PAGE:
Sometimes I want to throw the scale out the window for some people who are hyper-focused on it, but most of the time, the scale is a simple tool among many that can useful in determining what you are at with your health and wellness. It is eminently important that you establish a foundation of your worthiness in God’s eyes, regardless of your current weight or shape, as the basis of real change. If you try to change your weight or fitness out of fear or self-loathing you will not ultimately succeed in your goals. The psalmist King David wrote, “I praise you [God], for I am fearfully and wonderfully made. Wonderful are your works; my soul knows it very well. My frame was not hidden from you, when I was being made in secret, intricately woven in the depths of the earth.” (Psalm 139:13-14). You are a treasure - don’t forget it! Your body - “normal” BMI or not - is something to be valued and treated with honor because God made you! I think of it like the not-so-amazing guitar that legendary musician Prince once used, which is now hanging in a glass display case on the wall of Guitar Center in Minneapolis. That particular guitar is special only because of the one who used it - not that the guitar itself has any merits particularly. Our bodies are valuable because of the One who made us and uses us in this world for good works and for glory - therefore, treat your body with honor! If you can’t love yourself for yourself’s sake, at least love it because of the one who made it.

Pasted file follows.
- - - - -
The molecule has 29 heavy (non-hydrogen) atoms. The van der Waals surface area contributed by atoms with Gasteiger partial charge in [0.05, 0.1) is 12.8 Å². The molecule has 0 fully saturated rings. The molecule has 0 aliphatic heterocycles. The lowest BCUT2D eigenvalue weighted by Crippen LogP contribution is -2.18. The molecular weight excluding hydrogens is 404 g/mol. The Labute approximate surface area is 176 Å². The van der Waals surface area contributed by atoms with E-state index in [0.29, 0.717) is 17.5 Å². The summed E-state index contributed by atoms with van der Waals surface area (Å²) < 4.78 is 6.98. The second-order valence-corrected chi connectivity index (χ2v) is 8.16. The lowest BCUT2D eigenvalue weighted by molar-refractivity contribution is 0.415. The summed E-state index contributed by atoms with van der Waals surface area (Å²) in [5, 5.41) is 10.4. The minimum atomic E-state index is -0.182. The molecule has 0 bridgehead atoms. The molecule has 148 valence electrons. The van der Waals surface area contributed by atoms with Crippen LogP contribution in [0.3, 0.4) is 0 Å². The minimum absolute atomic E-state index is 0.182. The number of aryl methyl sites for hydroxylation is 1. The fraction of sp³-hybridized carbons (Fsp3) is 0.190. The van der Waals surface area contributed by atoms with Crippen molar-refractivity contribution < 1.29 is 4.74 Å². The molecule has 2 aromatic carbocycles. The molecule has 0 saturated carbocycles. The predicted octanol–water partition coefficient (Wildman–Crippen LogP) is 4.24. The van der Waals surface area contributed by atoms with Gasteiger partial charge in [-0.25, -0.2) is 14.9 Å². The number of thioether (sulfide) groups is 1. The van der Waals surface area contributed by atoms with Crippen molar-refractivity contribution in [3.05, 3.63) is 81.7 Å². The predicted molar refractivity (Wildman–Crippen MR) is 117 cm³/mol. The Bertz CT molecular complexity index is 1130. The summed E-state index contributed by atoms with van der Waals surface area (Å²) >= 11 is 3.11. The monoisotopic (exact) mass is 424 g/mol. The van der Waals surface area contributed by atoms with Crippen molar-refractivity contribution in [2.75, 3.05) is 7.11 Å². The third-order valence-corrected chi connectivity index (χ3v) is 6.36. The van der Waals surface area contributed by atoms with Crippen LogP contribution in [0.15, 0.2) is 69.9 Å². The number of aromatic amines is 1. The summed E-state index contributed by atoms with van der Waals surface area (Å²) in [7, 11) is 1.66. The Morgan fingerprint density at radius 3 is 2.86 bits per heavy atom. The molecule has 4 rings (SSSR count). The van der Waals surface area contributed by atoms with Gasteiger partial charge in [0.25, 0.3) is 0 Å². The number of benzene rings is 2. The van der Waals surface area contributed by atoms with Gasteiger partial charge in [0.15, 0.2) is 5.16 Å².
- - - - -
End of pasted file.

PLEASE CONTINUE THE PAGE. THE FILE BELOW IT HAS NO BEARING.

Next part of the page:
In my weight loss seminars, when I bring up the subject of BMI, I mention how inaccurate it can be for some individuals. Although this is rare, a very muscularly-dense person can have an elevated BMI with a low body-fat percentage. Hypothetically, let’s say I’m married to someone who was initially denied his good life-insurance rate because the company “determined” he was in the “obese” category given his height/weight ratio (which is all BMI is and doesn’t account for body fat % or muscle mass). Since this hypothetical person actually isn’t overweight whatsoever, our financial advisor actually took the time to write the aforementioned hypothetical insurance company a letter and explain that said recipient was actually just muscular and short and that’s why it seemed on paper that he was obese. Insert fight-bump, the letter worked and the low rates were approved!